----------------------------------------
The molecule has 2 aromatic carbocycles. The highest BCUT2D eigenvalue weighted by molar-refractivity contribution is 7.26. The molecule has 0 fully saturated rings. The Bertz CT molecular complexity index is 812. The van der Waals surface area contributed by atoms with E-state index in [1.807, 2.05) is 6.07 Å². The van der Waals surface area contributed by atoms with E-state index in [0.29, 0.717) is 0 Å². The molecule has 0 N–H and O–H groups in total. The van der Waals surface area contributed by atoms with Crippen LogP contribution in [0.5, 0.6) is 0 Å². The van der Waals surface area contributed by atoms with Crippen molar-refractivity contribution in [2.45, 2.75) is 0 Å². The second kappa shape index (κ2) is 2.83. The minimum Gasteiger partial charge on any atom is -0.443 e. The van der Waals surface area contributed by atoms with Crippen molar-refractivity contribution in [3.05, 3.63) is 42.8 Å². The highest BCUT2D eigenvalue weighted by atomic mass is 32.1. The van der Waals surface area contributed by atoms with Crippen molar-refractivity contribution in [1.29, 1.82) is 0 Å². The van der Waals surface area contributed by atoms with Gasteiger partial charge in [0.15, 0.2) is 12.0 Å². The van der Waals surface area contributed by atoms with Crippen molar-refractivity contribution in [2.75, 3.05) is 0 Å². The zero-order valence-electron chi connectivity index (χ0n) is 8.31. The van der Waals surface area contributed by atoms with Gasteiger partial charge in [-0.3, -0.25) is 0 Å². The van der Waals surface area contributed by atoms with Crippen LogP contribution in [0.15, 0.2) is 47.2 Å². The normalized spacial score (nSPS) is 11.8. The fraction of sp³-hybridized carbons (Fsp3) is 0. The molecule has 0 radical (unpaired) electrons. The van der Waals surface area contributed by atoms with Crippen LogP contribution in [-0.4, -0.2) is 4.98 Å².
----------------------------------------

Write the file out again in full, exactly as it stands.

The molecule has 2 aromatic carbocycles. The highest BCUT2D eigenvalue weighted by molar-refractivity contribution is 7.26. The molecule has 0 fully saturated rings. The Bertz CT molecular complexity index is 812. The van der Waals surface area contributed by atoms with E-state index in [1.807, 2.05) is 6.07 Å². The van der Waals surface area contributed by atoms with E-state index in [0.29, 0.717) is 0 Å². The molecule has 0 N–H and O–H groups in total. The van der Waals surface area contributed by atoms with Crippen LogP contribution in [0.5, 0.6) is 0 Å². The van der Waals surface area contributed by atoms with Crippen molar-refractivity contribution in [2.45, 2.75) is 0 Å². The second kappa shape index (κ2) is 2.83. The minimum Gasteiger partial charge on any atom is -0.443 e. The van der Waals surface area contributed by atoms with Crippen molar-refractivity contribution in [3.05, 3.63) is 42.8 Å². The highest BCUT2D eigenvalue weighted by atomic mass is 32.1. The van der Waals surface area contributed by atoms with Crippen molar-refractivity contribution in [1.29, 1.82) is 0 Å². The van der Waals surface area contributed by atoms with Gasteiger partial charge in [0.15, 0.2) is 12.0 Å². The van der Waals surface area contributed by atoms with Crippen molar-refractivity contribution in [2.75, 3.05) is 0 Å². The zero-order valence-electron chi connectivity index (χ0n) is 8.31. The van der Waals surface area contributed by atoms with Gasteiger partial charge in [-0.3, -0.25) is 0 Å². The van der Waals surface area contributed by atoms with Crippen LogP contribution in [0.15, 0.2) is 47.2 Å². The normalized spacial score (nSPS) is 11.8. The fraction of sp³-hybridized carbons (Fsp3) is 0. The molecule has 0 radical (unpaired) electrons. The van der Waals surface area contributed by atoms with Crippen LogP contribution in [-0.4, -0.2) is 4.98 Å².